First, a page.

AbstractBACKGROUND AND OBJECTIVE: Low molecular weight heparin (LMWH) is known to be safe and effective for the initial treatment of patients with acute deep-vein thrombosis (DVT). Moreover, LMWH allows patients to be treated at home. However, only limited data are available on the feasibility of LMWH treatment at home in daily clinical practice. DESIGN AND METHODS: We evaluated the feasibility, efficacy and safety of home treatment of DVT in a consecutive series of outpatients using LMWH over a two year period. The two main reasons for exclusion were concomitant pulmonary embolism and a high hemorrhagic risk. Patients were treated with 95 IU/kg bid of nadroparin for a minimum of 7 days. The study design allowed patients to go home immediately after diagnosis or to be discharged after a short hospital stay. Anticoagulation with acenocoumarol was started 2 days before discontinuing nadroparin. RESULTS: From 1995 to 1997, 71 consecutive outpatients with DVT were treated with nadroparin. Ambulatory treatment was feasible in 39 patients (24 patients did not require admission and 15 patients were discharged in less than 48 hours). The remaining 32 patients were treated in hospital. The main causes for admission were the presence of serious comorbid conditions, the severity of symptoms in the involved leg and the inability to obtain a diagnosis. None of the patients had clinical recurrent venous thromboembolism during the initial treatment with nadroparin. One patient receiving nadroparin at home had a non-fatal major bleeding. None of the patients to whom the possibility of home therapy was offered wished to remain at hospital. However, only 26% of the home-treated patients injected the drug by themselves. INTERPRETATION AND CONCLUSIONS: Home therapy of DVT with LMWH bid at doses adjusted to patient's body weight is feasible, efficient and safe. Over 50% of outpatients with DVT can be treated at home, either entirely or after a short stay in hospital. Nevertheless, before using this therapeutic alternative as a standard of practice, an adequate assessment of embolic and hemorrhagic risks, and comorbid conditions, should be made.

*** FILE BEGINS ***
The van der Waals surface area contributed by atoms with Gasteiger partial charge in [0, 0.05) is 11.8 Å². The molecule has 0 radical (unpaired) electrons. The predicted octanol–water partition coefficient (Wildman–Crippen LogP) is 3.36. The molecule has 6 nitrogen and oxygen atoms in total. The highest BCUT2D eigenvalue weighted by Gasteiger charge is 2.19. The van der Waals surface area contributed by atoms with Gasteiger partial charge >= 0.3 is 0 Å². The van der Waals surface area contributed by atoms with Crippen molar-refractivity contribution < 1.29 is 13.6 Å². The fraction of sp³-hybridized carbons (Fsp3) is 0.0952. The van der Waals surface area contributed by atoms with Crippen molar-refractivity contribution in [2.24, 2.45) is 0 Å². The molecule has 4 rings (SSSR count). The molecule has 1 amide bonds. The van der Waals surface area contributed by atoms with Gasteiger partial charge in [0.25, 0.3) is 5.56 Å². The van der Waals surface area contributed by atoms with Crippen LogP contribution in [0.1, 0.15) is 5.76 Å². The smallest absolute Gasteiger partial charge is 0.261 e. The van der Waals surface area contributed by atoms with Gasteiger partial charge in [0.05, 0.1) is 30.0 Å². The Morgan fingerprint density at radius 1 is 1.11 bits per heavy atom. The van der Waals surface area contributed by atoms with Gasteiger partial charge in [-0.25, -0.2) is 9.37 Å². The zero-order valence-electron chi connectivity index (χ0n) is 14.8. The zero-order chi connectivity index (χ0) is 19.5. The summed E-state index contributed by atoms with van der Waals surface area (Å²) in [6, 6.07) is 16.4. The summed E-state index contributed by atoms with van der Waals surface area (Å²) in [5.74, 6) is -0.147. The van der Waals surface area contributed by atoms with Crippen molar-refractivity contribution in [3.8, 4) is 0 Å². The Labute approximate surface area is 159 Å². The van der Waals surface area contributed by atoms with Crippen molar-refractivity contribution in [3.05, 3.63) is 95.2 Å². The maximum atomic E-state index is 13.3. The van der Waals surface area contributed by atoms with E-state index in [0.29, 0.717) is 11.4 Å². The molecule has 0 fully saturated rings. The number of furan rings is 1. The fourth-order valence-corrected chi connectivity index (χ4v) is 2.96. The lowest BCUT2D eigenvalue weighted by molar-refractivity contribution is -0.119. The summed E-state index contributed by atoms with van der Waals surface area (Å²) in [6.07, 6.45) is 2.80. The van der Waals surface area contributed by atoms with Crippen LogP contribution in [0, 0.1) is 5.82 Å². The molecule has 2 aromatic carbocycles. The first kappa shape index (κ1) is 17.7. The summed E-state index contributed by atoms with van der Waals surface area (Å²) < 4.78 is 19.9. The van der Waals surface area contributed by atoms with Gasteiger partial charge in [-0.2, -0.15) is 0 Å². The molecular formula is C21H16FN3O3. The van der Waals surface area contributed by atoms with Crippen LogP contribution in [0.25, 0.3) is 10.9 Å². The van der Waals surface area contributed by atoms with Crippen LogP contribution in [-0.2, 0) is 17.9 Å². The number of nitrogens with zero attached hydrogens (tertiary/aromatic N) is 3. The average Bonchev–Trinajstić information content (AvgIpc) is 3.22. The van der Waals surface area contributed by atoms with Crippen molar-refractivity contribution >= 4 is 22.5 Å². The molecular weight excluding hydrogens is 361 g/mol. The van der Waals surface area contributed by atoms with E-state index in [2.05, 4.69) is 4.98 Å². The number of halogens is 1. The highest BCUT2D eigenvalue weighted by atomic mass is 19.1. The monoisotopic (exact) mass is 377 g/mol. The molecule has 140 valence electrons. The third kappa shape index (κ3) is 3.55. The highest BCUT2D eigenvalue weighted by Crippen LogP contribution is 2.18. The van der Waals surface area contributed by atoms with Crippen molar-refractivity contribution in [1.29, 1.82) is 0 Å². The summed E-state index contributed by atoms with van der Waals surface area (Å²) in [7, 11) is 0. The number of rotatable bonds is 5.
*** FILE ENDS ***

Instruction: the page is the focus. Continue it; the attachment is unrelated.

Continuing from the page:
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Vol. 83 No. 5 (1998): May, 1998 : Clinical Trial
Ferrata Storti Foundation, Pavia, Italy
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